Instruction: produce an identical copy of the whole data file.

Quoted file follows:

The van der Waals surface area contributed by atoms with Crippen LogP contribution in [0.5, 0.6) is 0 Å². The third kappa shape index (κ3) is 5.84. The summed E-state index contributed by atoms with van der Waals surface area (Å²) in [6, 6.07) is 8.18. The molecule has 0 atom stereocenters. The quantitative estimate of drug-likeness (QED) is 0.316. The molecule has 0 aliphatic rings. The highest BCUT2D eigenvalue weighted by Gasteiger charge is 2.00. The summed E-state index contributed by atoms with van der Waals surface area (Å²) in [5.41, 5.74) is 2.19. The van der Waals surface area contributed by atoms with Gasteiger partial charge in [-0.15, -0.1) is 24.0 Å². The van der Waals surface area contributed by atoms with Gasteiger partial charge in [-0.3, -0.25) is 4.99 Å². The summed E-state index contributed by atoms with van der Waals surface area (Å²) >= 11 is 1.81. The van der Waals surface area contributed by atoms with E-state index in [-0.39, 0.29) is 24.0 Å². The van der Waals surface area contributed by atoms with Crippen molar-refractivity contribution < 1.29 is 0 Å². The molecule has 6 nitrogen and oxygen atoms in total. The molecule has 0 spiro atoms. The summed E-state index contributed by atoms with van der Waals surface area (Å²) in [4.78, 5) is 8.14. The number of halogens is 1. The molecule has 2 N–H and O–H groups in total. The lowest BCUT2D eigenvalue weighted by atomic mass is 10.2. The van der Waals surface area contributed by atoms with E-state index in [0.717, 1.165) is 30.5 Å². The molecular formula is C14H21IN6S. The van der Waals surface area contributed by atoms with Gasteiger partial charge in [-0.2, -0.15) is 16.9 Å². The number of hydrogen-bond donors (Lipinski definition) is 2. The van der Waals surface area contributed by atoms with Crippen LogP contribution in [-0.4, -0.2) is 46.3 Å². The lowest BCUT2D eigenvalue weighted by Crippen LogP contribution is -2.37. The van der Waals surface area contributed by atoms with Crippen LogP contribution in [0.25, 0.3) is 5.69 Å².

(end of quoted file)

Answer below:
The van der Waals surface area contributed by atoms with Crippen LogP contribution in [0.5, 0.6) is 0 Å². The third kappa shape index (κ3) is 5.84. The summed E-state index contributed by atoms with van der Waals surface area (Å²) in [6, 6.07) is 8.18. The molecule has 0 atom stereocenters. The quantitative estimate of drug-likeness (QED) is 0.316. The molecule has 0 aliphatic rings. The highest BCUT2D eigenvalue weighted by Gasteiger charge is 2.00. The summed E-state index contributed by atoms with van der Waals surface area (Å²) in [5.41, 5.74) is 2.19. The van der Waals surface area contributed by atoms with Gasteiger partial charge in [-0.15, -0.1) is 24.0 Å². The van der Waals surface area contributed by atoms with Gasteiger partial charge in [-0.3, -0.25) is 4.99 Å². The summed E-state index contributed by atoms with van der Waals surface area (Å²) >= 11 is 1.81. The van der Waals surface area contributed by atoms with E-state index in [-0.39, 0.29) is 24.0 Å². The van der Waals surface area contributed by atoms with Crippen molar-refractivity contribution < 1.29 is 0 Å². The molecule has 6 nitrogen and oxygen atoms in total. The molecule has 0 spiro atoms. The summed E-state index contributed by atoms with van der Waals surface area (Å²) in [4.78, 5) is 8.14. The number of halogens is 1. The molecule has 2 N–H and O–H groups in total. The lowest BCUT2D eigenvalue weighted by atomic mass is 10.2. The van der Waals surface area contributed by atoms with E-state index in [0.717, 1.165) is 30.5 Å². The molecular formula is C14H21IN6S. The van der Waals surface area contributed by atoms with Gasteiger partial charge in [-0.2, -0.15) is 16.9 Å². The number of hydrogen-bond donors (Lipinski definition) is 2. The van der Waals surface area contributed by atoms with Crippen LogP contribution in [-0.4, -0.2) is 46.3 Å². The lowest BCUT2D eigenvalue weighted by Crippen LogP contribution is -2.37. The van der Waals surface area contributed by atoms with Crippen LogP contribution in [0.25, 0.3) is 5.69 Å².